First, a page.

Koa11y: test web page accessibility
Koa11y is a free cross platform desktop program that allows you to test any publicly accessible website for accessibility issues.
Designed primarily for webmasters and web developers, it can be used by anyone to check for accessibility issues on websites.
The program itself is portable, and runs on all Windows versions from XP onward, on OS X 10.6 and above, and on various Linux distributions and editions.
After you extract the program on your desktop, you may run it right away. The interface makes the program dead simple to use as all options are accessible on the page that opens.
There is a couple of things that you need to fill out to run a test. First, the URL of the web page that you want to test, and second, the standards format that you want to use for that test.
Then you need to click on the "copy the console code" button to copy some code to the clipboard. You need to load the website in your browser of choice then, open the Developer Tools of that browser, and run the code on the console.
If you use Google Chrome, you'd hit F12 to open the Developer Tools, switch to Console then when the tools open, paste the copied code from the Clipboard using Ctrl-V, and hit the Enter-key to run it.
The output is copied to the Clipboard automatically, and you need to paste it in the field in the Koa11y program window.
Once that is out of the way, hit the run button to run the accessibility test on the website.
Note that you have several optional settings as well.Â The program uses the domain name as the file name, and HTML as the default format. If you plan to check multiple pages of a domain, you need to modify the file name to reflect that as existing files will be overwritten.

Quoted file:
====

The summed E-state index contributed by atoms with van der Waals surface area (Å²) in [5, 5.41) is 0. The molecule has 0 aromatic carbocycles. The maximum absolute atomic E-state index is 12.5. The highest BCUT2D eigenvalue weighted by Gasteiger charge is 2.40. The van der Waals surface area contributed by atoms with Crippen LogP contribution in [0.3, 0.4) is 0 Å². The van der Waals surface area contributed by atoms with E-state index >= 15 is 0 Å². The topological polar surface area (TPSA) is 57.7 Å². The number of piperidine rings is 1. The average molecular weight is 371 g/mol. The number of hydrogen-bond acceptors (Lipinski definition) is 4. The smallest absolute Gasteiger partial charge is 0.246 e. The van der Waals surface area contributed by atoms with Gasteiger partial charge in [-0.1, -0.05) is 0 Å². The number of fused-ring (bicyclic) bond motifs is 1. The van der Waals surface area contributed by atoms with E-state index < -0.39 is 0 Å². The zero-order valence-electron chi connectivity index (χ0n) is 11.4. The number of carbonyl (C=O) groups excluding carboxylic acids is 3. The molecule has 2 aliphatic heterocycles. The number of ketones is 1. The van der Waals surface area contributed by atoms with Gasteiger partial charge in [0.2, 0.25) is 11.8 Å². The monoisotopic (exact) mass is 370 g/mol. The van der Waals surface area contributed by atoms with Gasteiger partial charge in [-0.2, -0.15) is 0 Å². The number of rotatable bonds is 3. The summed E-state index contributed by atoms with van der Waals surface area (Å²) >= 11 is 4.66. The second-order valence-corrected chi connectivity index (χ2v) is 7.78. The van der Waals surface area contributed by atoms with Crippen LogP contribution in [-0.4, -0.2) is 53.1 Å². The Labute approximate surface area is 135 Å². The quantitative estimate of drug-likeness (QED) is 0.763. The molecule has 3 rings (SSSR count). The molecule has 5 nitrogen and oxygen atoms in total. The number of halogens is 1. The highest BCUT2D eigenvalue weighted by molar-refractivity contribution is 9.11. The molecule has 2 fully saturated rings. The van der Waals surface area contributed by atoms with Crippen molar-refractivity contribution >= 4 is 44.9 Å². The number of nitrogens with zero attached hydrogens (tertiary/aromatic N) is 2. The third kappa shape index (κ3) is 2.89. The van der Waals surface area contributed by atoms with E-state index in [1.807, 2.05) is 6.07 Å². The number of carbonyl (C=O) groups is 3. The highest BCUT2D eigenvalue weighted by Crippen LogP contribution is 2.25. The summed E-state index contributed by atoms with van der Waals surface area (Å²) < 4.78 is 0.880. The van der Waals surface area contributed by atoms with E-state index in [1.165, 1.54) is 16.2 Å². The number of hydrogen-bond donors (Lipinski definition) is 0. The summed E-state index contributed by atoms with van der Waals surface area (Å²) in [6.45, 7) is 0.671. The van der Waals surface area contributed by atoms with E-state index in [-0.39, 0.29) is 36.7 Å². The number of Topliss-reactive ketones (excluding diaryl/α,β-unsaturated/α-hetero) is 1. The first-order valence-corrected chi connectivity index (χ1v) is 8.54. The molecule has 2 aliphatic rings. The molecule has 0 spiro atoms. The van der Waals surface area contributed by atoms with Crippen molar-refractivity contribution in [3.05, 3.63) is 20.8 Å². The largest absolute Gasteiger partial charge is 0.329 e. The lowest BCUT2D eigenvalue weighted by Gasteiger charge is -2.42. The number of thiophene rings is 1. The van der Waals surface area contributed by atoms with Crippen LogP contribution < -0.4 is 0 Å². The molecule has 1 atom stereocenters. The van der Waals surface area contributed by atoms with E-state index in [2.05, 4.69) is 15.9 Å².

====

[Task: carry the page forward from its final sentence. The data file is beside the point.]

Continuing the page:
You can also switch from HTML output to one of the other supported formats: CSV, JSON, Markdown, or XML.
Another option that you have is to change the standards format from WCAG2AA to WCAG2A, WCAG2AAA, or Section 508. You can read up on the different standard formats on the W3 website. As far as the WCAG2A, WCAG2AA and WCAG2AAA are concerned, they build up on each other. For WCAG2AA conformity, you'd need to meet all Level A and Level AA criteria for instance.
The last option that you have is to change the output directory for the report.
The first thing that Koa11y does is prompt you for identifying text alts under images on the site. You state basically whether those are descriptive or not.
You may open the file directly if you have saved it as HTML. The program separates its findings into errors, warnings and notices, and it is usually a good idea to work on the errors first before taking a closer look at warnings or notices.
Koa11y offers actionable advice which is good. It may for instance warn you that you should use semantic markup to mark emphasized or special text.
Koa11y is a handy program for webmasters and web developers for the most part. It helps identify accessibility issues on websites, and fix those issues using the advice the program offers.
But in my experience, most web master tools already do this. So I’m curious why someone would want a stand-alone?
If you are more advanced/technical, you could work the underlying Pa11y technology (that Koa11y is built on) into your own automated dev systems. Koa11y is just meant to lower the barrier of entry for less technical people. Also it generates a nice looking report that can be used as a reference when making a business case for correcting a11y issues at work.